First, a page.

Judge rejects finding of vicarious liability following altercation at a post-works event

In order to succeed in a claim for vicarious liability against a company, there must be (1) the necessary relationship between the company and the wrongdoer and (2) the necessary connection between that relationship and the wrongdoer's conduct. In the recent Supreme Court decision of Muhamud v VM Morrison Supermarkets, the Supreme Court held that two matters should be considered: (a) what functions or "field of activities" have been entrusted by the employer to the employee (and this question should be addressed broadly); and (b) was there a sufficient connection between the position in which he was employed and his wrongful conduct to make it right for the employer to be held liable for reasons of social justice.

In Muhamud, the Supreme Court found that the attack by the employee was within the "field of activities" assigned to him, because he had been dealing with customers at the time, and the attack resulted from an "unbroken sequence of events" (even though he performed those activities in an inexcusable manner). By contrast, there was no finding of vicarious liability where the employee in Warren v Henlys [1948] attacked a customer who had left the premises and later returned to make a complaint.

In this case, the employee attacked another employee at a spontaneous post-Christmas party drinks at a hotel near the Christmas party venue. HHJ Cotter QC held that:

(1) It couldn't be said that the employee was "on duty" just because he was in the company of other employees at the time.

(2) The assault was not committed during the organised work social event. There was a substantive difference between the Christmas party and the later impromptu drinks and the latter was not a "seamless extension" of the former: "In substance what remained were hotel guests, some being employees of the Defendant some not, having a very late drink with some visitors".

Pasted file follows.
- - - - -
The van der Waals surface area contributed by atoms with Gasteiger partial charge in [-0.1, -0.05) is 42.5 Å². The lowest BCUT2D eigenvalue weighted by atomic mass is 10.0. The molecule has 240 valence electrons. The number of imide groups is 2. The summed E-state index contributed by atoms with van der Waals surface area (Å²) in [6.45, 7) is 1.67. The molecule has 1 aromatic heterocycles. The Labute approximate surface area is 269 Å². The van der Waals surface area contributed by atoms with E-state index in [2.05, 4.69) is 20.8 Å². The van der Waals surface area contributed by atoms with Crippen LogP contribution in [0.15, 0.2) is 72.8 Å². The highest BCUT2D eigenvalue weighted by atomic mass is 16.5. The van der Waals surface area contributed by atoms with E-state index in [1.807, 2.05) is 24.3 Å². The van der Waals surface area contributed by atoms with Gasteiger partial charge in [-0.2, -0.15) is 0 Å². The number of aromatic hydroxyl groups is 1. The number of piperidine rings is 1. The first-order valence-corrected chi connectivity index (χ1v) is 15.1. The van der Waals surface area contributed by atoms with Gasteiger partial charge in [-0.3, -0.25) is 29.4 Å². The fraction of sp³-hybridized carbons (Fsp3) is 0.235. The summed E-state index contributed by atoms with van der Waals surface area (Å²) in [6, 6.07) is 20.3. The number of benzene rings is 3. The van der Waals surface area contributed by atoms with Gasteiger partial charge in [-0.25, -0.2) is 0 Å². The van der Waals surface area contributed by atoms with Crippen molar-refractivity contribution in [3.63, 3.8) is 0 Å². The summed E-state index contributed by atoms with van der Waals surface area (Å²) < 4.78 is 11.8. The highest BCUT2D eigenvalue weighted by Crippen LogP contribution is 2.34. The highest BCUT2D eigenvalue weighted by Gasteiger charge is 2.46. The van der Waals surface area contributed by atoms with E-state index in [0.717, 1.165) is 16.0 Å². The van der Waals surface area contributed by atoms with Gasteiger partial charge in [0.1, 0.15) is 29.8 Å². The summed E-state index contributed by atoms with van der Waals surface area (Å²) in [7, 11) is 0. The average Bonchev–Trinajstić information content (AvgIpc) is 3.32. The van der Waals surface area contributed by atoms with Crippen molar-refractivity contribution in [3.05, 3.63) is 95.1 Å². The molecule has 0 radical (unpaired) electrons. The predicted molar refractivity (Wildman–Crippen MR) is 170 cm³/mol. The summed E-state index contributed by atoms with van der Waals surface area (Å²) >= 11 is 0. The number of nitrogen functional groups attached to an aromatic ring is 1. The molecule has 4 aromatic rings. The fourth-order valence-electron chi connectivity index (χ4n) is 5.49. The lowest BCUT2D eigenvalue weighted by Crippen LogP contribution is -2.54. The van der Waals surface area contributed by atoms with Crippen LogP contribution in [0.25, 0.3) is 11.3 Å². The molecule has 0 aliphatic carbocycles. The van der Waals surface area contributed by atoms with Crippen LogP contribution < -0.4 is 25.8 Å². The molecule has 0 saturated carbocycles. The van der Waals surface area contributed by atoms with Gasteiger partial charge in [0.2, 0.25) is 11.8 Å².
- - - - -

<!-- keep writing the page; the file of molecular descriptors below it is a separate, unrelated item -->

(3) Although the words spoken by the wrongdoer and claimant were important, there was no support for the proposition that "merely raising something that relates to duties at work has the effect of itself of changing a conversation or interaction between fellow workers into something in the course of employment, regardless of the surrounding circumstances".

(4) Nor did social justice require a finding of vicarious liability here: "The rule must have proper boundaries; it is not endless…to find its application here would be to foist the Defendant, in reality its insurer, with an undue burden and would effectively make it what as McLachlin J described as "an involuntary insurer".

COMMENT: This case, one of the first to comment on Muhamud, has emphasised the importance of timing when considering if a defendant is vicariously liable for the wrongdoing of its employee. Had the assault taken place at the Christmas party, rather than after it, the defendant would most probably have been found liable. As the judge put it: "the organised event at the Golf Club had ended and as a result the expectation or obligation on any employee to participate had ended. .. There was not only a temporal but a substantive difference between the Christmas party at the Golf Club and the drinks at the Hilton Hotel".